Manchester United fans never had any doubts. "1966 was a great year for English football, Eric The King was born." read the T-shirts United fans wore - and some still wear - during Eric Cantona's spell at Old Trafford.
The tongue-in-cheek message suggested the Frenchman's birth had a bigger impact on English football than what happened just two months afterwards when England, for the first and so far only time, won the World Cup.
While that still rings true in the red half of Manchester, that July afternoon in 1966 remains the greatest moment in the history of English football, particularly given the depths to which the national team has plummeted since.
Just over 96,000 got through the turnstiles at Wembley 50 years ago today (30 July) to watch Sir Alf Ramsey's men secure England's triumph after a 4-2 win over West Germany, thanks to Geoff Hurst's hat-trick.
England, both on and off the pitch, was a very different nation half a century ago. The "30 years of hurt" David Baddiel and Frank Skinner sang about before Euro 1996 have since become 50 years of hurt as the national team stumble from one failure to the other, but the last five decades have seen profound economic changes as well.
The average Division 1 player earned £5,200 a year in 1966, more than four times the average worker's wage of £1,200. Today's Premier League footballers, will earn on average more than £1.7m this season, almost 330 times what their predecessors earned in 1966 and 50 times the average male worker's salary of £34,000.
Britain's national income has risen threefold compared to 1966. According to data provided by RBS, 50 years ago income per person was just £11,000 per year in today's prices, while it now stands at £29,000, more than two and a half times its 1966 level.
The reason for the gap between total income and income per person is due to the 20% increase in population Britain has experienced over the last five decades, as it went from having under 55 million inhabitants to over 65 million.
Population has risen and so has inflation, with prices rising by an average of almost 1,600% in 50 years. Perhaps not surprisingly, the impact of inflation is at its most startling in the housing market.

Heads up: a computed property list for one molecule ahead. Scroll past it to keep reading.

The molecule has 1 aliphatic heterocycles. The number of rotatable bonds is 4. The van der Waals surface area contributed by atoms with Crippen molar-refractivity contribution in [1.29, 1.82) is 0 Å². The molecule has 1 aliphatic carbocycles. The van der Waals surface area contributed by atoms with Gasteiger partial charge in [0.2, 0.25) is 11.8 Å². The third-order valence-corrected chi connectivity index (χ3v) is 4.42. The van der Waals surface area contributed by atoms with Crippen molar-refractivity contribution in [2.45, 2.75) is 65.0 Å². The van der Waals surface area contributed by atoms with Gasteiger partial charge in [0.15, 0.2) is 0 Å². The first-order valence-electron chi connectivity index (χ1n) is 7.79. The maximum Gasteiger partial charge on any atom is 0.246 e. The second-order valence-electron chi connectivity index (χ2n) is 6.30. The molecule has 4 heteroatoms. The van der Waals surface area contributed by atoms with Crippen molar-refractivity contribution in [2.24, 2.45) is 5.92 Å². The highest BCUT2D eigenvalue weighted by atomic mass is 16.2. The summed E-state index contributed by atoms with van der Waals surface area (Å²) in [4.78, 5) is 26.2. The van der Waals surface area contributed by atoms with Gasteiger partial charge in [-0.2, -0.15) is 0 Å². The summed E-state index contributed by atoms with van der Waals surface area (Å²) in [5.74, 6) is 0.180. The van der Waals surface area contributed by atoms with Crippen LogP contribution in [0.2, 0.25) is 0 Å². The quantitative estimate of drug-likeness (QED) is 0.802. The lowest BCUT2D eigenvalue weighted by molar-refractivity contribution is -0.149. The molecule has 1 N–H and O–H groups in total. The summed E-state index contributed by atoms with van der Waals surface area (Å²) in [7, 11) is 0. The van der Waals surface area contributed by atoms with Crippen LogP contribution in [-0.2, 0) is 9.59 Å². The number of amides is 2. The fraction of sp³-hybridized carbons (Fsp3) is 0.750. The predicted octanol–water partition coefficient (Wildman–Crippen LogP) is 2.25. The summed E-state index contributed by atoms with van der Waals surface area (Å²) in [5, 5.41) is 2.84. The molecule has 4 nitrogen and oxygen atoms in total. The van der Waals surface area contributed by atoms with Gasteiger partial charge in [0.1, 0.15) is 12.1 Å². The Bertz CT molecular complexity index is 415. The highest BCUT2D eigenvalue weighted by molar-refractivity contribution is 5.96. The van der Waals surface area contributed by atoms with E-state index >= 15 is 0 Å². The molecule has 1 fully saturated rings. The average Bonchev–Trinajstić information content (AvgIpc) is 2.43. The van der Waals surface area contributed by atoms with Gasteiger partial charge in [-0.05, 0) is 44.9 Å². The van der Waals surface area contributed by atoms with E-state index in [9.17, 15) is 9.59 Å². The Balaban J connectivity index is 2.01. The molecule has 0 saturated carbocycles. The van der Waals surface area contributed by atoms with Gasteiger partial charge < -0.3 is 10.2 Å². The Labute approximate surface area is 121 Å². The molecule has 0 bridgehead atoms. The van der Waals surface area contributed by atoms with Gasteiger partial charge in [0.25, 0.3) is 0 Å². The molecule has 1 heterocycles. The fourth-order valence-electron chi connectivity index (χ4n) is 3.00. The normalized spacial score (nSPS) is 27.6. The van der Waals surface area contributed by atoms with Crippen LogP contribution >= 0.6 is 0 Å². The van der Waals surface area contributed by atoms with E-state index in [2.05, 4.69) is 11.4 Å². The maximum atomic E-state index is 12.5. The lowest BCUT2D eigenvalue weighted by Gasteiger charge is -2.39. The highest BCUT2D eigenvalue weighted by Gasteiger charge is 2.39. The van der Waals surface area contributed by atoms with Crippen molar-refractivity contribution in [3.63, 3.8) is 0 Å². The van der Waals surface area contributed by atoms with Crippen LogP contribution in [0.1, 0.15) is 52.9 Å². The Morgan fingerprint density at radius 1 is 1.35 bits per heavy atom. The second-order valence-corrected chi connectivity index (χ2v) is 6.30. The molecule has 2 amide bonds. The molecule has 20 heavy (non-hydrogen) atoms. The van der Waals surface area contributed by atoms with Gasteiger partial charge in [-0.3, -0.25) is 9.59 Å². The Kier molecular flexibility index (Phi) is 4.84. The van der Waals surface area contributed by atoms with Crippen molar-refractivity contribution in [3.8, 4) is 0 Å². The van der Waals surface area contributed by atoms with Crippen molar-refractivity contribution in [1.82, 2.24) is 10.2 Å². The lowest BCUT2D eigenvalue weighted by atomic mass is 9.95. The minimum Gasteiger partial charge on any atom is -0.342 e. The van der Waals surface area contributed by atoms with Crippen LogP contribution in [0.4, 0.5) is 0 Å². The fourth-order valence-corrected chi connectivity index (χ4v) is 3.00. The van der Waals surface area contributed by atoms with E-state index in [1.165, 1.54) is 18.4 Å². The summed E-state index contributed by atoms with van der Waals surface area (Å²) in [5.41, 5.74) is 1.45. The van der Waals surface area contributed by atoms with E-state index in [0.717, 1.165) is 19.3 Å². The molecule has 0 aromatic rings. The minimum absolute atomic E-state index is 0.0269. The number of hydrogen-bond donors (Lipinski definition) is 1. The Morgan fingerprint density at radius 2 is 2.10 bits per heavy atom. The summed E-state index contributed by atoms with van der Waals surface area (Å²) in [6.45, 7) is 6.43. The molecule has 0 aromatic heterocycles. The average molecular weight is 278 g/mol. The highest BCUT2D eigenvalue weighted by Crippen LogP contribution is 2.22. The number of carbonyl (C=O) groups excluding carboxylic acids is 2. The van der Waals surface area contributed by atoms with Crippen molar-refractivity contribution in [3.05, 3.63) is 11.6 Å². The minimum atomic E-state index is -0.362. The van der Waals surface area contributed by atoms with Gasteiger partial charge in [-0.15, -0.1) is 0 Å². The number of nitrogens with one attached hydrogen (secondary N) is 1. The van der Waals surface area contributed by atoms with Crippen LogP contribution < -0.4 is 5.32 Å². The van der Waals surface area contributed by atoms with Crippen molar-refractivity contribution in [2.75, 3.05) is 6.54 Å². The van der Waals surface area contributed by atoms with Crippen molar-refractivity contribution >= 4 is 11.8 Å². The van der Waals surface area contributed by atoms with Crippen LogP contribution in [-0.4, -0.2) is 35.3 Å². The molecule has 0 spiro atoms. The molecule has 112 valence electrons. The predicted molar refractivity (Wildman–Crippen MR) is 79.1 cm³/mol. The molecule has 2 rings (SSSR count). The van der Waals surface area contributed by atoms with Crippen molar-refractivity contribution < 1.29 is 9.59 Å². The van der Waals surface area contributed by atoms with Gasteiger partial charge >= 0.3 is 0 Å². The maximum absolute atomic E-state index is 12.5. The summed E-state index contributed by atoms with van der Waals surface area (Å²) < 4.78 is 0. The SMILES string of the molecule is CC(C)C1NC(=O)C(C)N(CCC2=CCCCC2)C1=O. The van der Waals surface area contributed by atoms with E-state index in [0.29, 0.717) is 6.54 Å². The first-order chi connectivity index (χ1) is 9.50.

The average house cost £4,000 in 1966, just over three times the average man's wage. In 2016, the average house price is £292,000, a rise of more than 7,000% and close to nine times the average man's wage.
Those discussing Bobby Charlton's efforts in a pub would have paid, on average, two shillings - 10p in today's money - for a pint, while drowning sorrows after England's debacle against Iceland last month would have cost on average 3.10p a pint.
There were, however, some curious similarities between 1966 Britain and its contemporary counterpart. Back then, the prime minister, Harold Wilson who had been re-elected in March, was trying to steady a somewhat faltering economy.
In the middle of the World Cup, Wilson announced a six-month freeze on wages but the number of unemployed people in Britain, 291,700 as of June 1966, doubled in the following six months. Just like Theresa May, Wilson was also faced with a large number of economists forecasting Britain would enter recession and with a weakened pound.
However, while the pound's recent decline has been triggered by Brexit uncertainty, Wilson deliberately devalued the pound, which was worth around $2.80 in 1966, less than a year after the World Cup.
In the same year, Denmark's Harald Nielsen became the world's most expensive player as Inter Milan paid Bologna £300,000 for his services, approximately the same amount that Paul Pogba could pocket in a week once he completes his return to Manchester United.
Few, if any, would have thought that possible in 1966.